Repeating the measurement shown in Fig. 2a for different drive powers ξ1ξ2 and qubit–phonon detunings Δa, we obtain the rates shown in Fig. 2b,c. The precise value of these controllable parameters is extracted from independent measurements in the following way. We set the desired drive strengths ξ1,2, which we previously calibrated via their Stark shift on the qubit25. The detuning Δa is then set by changing the qubit frequency via the independent Stark-shift drive. In Fig. 2b,c, we compare the measured squeezing rate ϵ to the one predicted by equation (3). We see a disagreement that we attribute to the effects of higher order in ξ1ξ2, which are not included in equation (3). For this reason, we add a comparison with the rates expected from Floquet theory35 and from a time-domain simulation of our system Hamiltonian (equation (1)), which shows good agreement with the measurements. In the current experiment, the squeezing rate is limited by the finite power of the parametric drives.

After having characterized the squeezing rate, we proceed with investigating the nonlinearity K of the phonon mode. In Fig. 3a, we show a spectroscopic measurement taken by applying a 400 μs probe tone detuned by Δp = ωp − ωa from the phonon mode and then measuring the qubit population. When the probe tone is resonant with the phonon mode, it drives the phonon mode into a steady state, from which population leaks to the qubit, which results in our spectroscopic readout signal. This lets us infer the population of the phonon mode (Supplementary Information), which we denote on the second y axis (Fig. 3a). We observe an asymmetric resonance peak characteristic of a nonlinear Duffing oscillator. Fitting these data with the equation of motion of a classical driven Duffing oscillator49, we extract the nonlinearity of the mode (Supplementary Information). Repeating this analysis for different probe amplitudes and detunings Δa gives us the data shown in Fig. 3b. These are in good agreement with the predictions obtained from the numerical diagonalization of equation (1) without drives, as well as with the analytical expression \(K\approx {g}^{4}/{\varDelta }_{a}^{3}\) obtained from the fourth-order perturbation theory (Supplementary Information). This shows that we can tune the phonon nonlinearity by approximately one order of magnitude.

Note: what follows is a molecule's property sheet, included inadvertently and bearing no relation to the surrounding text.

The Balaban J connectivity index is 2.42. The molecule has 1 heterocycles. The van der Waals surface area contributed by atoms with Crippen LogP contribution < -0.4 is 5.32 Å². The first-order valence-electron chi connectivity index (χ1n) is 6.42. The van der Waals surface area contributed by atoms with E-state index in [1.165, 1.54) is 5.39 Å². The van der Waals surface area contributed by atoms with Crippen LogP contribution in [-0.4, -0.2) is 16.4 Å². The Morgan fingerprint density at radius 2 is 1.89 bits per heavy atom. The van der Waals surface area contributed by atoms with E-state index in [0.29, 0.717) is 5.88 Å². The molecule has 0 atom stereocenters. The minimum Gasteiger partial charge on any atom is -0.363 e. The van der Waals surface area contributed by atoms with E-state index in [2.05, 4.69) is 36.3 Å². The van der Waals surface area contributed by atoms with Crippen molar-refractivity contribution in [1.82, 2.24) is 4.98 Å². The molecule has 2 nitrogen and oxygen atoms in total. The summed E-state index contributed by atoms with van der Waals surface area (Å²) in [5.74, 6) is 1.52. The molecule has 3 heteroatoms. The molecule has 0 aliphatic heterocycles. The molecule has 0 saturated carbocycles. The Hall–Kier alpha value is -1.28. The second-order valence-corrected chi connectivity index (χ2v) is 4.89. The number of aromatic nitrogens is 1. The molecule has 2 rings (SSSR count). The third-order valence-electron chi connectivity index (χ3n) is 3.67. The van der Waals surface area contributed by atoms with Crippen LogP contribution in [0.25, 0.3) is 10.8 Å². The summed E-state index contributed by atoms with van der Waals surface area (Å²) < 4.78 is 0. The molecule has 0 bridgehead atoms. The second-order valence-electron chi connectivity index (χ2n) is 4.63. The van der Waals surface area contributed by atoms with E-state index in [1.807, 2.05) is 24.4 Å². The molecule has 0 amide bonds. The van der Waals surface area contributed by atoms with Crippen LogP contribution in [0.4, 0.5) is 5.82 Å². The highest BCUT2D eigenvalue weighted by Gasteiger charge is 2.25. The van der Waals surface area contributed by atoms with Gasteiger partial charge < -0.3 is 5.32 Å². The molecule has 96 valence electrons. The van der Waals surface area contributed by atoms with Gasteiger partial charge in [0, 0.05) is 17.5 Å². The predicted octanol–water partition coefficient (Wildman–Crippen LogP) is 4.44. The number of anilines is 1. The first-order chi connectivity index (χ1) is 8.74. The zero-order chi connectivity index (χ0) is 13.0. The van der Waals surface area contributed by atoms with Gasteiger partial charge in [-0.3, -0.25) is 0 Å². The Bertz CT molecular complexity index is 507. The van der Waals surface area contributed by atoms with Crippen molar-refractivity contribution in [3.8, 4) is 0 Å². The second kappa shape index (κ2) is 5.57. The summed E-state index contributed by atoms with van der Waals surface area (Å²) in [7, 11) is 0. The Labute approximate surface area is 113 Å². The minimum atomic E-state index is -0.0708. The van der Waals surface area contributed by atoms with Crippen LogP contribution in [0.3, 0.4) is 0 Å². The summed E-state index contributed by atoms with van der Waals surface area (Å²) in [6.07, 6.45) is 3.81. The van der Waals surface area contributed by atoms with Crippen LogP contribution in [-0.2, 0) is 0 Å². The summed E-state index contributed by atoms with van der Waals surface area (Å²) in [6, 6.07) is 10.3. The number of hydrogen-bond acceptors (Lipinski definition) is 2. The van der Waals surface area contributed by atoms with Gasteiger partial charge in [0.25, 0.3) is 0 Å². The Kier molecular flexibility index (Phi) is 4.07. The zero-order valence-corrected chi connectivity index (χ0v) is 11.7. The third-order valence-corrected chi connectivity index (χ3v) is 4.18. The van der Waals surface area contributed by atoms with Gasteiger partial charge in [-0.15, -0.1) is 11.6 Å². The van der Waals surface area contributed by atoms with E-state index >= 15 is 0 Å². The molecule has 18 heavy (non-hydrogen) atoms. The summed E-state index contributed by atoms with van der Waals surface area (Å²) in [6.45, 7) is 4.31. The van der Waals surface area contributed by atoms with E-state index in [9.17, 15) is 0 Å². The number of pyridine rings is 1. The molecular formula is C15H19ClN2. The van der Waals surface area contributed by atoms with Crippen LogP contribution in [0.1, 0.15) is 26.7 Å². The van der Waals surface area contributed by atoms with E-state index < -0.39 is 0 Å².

Fig. 3: Phonon mode anharmonicity characterization.
figure 3

a, Phonon mode spectroscopy showing an asymmetric peak, characteristic of a nonlinear oscillator. The red dots show the measured qubit population when probing at different frequencies. From the measured qubit population, we infer the steady-state population of the phonon mode, which we fit to the solution of a classical driven Duffing oscillator to extract the mode anharmonicity (see the main text and Supplementary Information for details). The vertical grey line marks the fitted frequency of the oscillator. b, Phonon nonlinearity extracted using the method shown in a for different qubit–phonon detunings Δa and probe amplitudes (orange points), compared with the results obtained from the exact diagonalization of equation (1) without drives (blue dashed line) and to the analytical expression obtained from perturbation theory \({g}^{4}/{\varDelta }_{a}^{3}\) (black line; Supplementary Information provides details). The error bars are one standard deviation error on the fit nonlinearity parameter.

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Having demonstrated control over the parameters of equation (2), we now show that different regimes of this Hamiltonian can be used to prepare non-Gaussian states. The dynamics of the system is fully determined by the two dimensionless parameters Δ/K and ϵ/K, where the former is controlled by the drive frequencies and the latter, by the drive amplitudes. This two-dimensional parameter space is divided into three different regions by two phase transitions at Δ = ±2ϵ (refs. 50,51,52). In a semiclassical description, these regions are associated with an effective single-, double- and triple-node potential in the frame rotating at half the driving frequency52,53 (Fig. 4a).

Fig. 4: Preparation of non-Gaussian states of motion.
figure 4